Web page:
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Old Jan 28th 2014, 05:34 PM   #1
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Smile Coherent solar concentrator

Attached is a diagram for an idea to produce a coherent beam (somewhat similar to a laser) from sunlight. A paraboloid takes parallel rays and reflects them so that they concentrate and pass though a single point. It can also do the opposite, taking a set of rays from a single point and reflecting them so they are parallel. This would suggest that two parabolas with a common foci could serve to concentrate a parallel beam. A large parabola could gather a relatively large amount of rays and deliver them to a smaller parabola to be straightened. The attached picture is a visual representation of such a scheme. Sunlight is relatively parallel, so in theory such an apparatus could be used to produce a very strong coherent beam of reflected sunlight. So the question is: Is sunlight parallel enough? Would small deviations from perfect parabolas destroy the effect? What would be the effective range? Chromic aberration shouldn't happen because mirrors are used instead of lenses, but is there any other issues to watch out for? Thanks
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Coherent solar concentrator-diagram.png  
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Old Jan 29th 2014, 04:43 AM   #2
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This will not produce coherent light (i.e. light of a single wave length where the waves are in sync), as it doesn't filter out unwanted wavelengths nor does it have a mechanism to make the waves coherent. What you've have actually drawn is a design of a reflecting telescope known as a Gregorian, invented back in 1663. See: http://en.wikipedia.org/wiki/Reflecting_telescope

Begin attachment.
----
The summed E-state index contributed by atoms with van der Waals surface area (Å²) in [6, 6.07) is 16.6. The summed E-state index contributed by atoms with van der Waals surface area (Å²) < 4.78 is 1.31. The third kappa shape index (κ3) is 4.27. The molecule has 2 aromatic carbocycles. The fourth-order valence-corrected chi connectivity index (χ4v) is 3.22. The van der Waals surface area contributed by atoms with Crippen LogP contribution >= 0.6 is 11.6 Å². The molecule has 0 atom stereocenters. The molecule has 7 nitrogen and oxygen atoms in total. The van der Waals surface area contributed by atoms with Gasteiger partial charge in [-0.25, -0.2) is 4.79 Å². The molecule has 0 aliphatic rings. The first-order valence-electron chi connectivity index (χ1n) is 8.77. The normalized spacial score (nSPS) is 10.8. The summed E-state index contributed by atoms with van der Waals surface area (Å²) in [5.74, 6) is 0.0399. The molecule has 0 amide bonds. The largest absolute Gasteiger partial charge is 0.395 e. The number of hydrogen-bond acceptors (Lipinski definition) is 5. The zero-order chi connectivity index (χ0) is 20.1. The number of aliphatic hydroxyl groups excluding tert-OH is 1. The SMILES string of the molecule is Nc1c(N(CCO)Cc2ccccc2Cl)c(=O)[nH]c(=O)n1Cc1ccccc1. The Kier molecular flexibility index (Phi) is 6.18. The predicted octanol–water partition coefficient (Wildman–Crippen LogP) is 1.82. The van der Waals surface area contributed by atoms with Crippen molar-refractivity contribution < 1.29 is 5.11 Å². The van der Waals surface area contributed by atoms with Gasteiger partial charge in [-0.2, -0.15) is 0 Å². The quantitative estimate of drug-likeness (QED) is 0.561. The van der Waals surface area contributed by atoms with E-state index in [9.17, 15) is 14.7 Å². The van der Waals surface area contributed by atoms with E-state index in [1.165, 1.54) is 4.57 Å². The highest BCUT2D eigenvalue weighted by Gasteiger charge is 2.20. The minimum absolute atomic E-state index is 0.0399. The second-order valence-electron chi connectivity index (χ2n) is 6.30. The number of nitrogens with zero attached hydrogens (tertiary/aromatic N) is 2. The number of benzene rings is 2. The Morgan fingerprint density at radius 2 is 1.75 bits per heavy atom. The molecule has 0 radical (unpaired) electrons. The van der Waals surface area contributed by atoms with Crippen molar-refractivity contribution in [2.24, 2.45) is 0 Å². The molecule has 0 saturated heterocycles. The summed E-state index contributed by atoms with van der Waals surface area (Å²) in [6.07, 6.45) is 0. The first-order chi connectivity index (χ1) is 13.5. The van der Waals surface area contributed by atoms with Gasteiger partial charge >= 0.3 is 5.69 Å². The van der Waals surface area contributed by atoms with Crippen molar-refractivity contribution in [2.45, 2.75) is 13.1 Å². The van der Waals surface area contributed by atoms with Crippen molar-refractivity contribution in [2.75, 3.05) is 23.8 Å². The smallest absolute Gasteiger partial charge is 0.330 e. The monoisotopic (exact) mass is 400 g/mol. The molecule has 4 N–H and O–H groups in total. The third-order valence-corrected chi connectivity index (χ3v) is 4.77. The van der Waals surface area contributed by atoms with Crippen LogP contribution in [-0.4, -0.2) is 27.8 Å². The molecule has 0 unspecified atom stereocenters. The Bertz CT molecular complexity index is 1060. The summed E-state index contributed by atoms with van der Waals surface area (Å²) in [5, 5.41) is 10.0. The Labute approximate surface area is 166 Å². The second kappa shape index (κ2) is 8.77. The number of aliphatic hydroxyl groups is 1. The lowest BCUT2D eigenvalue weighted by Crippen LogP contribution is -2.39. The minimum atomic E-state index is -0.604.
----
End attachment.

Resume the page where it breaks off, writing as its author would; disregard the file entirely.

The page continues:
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Old Jan 29th 2014, 10:10 AM   #3
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Alright, thank you for that insight. It doesn't seem that it is exactly the same, however. A Gregorian telescope uses a parabola to collect the light and a ellipsoid to focus it to a point (http://en.wikipedia.org/wiki/Gregorian_telescope). That does seem to indicate that the basic principle could work though. I apologize for misusing the term of coherence. I meant that the rays would be parallel creating a beam, not that they would be in sync. My primary purpose for this proposal is to determine whether it could be useful for industrial processes in space. If something could be constructed from mirrors that would act similar to a high power cutting laser, that would have uses for vapor casting, cutting and industrial heating. However, it might be more practical to use solar cells and a electric laser (or direct electric heating) if it requires the collecting parabola to be nearly perfect or the range is incredibly short. Thanks
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Old Feb 1st 2014, 04:35 AM   #4
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Concentrating the beams could give great intensity, but it wouldn't be similar to a laser in which coherence is a necessary condition. In a laser, all the emissions are in phase, there is no phase difference. Coherence can be present even if there is a phase difference. However, this phase difference should not vary with time. The original emitters on the sun won't be coherent sources.
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